• ISS will once again look at the sub-Saturnian hemisphere. Unlike the last flyby where ISS imaged much of the visible hemisphere at global-scale (~1.5 km/pixel) resolution, on this encounter, ISS will get 12, higher resolution (725-250 m/pixel) snap-shots across the disk, including some along the T03 SAR swath). This is to designed to understand features seen upclose on the last encounter as well as to give VIMS optimum spatial coverage.
  • This is the most important Titan flyby for MAG and is also very important for CAPS. The flyby geometry (both in terms of its low altitude and approach geometry) is close to optimum for electromagnetic studies of Titan's interior via induction effects. Both CAPS and MAG will examine Titan's Alfven currents that couple Titan to Saturn's magnetosphere. This will allow better understanding of the origin of Alfven wings and slow mode wings. MAG will use the low altitude to search for an internal magnetic field with a dipole near the rotation axis. CAPS will be prime for 16 hours after closest approach to observe signatures of Titan's interaction with Saturn's magnetosphere.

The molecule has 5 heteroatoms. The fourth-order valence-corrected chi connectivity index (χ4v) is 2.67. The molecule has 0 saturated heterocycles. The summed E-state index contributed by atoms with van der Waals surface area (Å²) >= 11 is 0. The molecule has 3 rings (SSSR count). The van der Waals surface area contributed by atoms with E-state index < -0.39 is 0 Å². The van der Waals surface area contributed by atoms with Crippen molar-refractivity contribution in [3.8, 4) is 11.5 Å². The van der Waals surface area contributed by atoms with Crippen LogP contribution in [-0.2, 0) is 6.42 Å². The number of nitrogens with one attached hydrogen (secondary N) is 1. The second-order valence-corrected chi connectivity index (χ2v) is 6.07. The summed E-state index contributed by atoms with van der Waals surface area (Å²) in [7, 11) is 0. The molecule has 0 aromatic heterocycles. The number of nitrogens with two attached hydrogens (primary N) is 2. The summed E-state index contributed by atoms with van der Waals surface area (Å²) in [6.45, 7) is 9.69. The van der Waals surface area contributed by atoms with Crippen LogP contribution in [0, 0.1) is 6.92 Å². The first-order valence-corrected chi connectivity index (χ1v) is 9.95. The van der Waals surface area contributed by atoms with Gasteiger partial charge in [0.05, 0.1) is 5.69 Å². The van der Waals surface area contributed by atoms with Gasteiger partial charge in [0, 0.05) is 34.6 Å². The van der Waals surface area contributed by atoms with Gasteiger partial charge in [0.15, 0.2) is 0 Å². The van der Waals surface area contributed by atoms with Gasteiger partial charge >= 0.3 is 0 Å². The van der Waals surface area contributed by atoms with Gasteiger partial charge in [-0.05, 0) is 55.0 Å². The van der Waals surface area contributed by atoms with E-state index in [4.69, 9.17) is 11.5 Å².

• INMS (Ion and Neutral Mass Spectrometer) will use its open source channel at closest approach to measure minor ion and neutral densities and to help calibrate data taken during the Titan flyby last October.
  • CIRS (Composite Infrared Spectrometer) will search for new species at high northern latitudes (~55 deg) and will map CH4, CO, and HCN, etc. distribution by examining lon-wavelength rotational lines.
  • VIMS will map parts of the northern sub-Saturnian hemisphere as well as map the sub-Saturnian hemisphere during the ride-along with ISS mentioned earlier.